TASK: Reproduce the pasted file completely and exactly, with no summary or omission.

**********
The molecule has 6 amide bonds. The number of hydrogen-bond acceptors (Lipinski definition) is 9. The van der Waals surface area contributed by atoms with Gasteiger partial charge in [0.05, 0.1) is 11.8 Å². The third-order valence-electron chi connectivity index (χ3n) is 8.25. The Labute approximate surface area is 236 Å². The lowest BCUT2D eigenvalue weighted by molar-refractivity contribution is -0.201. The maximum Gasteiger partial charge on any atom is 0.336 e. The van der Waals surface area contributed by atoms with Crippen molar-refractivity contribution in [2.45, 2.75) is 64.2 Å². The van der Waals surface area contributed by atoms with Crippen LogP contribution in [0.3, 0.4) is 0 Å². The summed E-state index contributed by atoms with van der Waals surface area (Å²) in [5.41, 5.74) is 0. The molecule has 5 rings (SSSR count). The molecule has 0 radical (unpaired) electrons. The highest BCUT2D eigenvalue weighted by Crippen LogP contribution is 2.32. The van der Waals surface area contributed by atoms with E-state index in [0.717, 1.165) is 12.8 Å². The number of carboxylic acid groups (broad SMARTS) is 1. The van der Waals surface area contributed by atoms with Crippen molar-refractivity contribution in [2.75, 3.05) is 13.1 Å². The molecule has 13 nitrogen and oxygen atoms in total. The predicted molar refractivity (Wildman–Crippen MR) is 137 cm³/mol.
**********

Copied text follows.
The molecule has 6 amide bonds. The number of hydrogen-bond acceptors (Lipinski definition) is 9. The van der Waals surface area contributed by atoms with Gasteiger partial charge in [0.05, 0.1) is 11.8 Å². The third-order valence-electron chi connectivity index (χ3n) is 8.25. The Labute approximate surface area is 236 Å². The lowest BCUT2D eigenvalue weighted by molar-refractivity contribution is -0.201. The maximum Gasteiger partial charge on any atom is 0.336 e. The van der Waals surface area contributed by atoms with Crippen molar-refractivity contribution in [2.45, 2.75) is 64.2 Å². The van der Waals surface area contributed by atoms with Crippen LogP contribution in [0.3, 0.4) is 0 Å². The summed E-state index contributed by atoms with van der Waals surface area (Å²) in [5.41, 5.74) is 0. The molecule has 5 rings (SSSR count). The molecule has 0 radical (unpaired) electrons. The highest BCUT2D eigenvalue weighted by Crippen LogP contribution is 2.32. The van der Waals surface area contributed by atoms with E-state index in [0.717, 1.165) is 12.8 Å². The number of carboxylic acid groups (broad SMARTS) is 1. The van der Waals surface area contributed by atoms with Crippen molar-refractivity contribution in [2.75, 3.05) is 13.1 Å². The molecule has 13 nitrogen and oxygen atoms in total. The predicted molar refractivity (Wildman–Crippen MR) is 137 cm³/mol.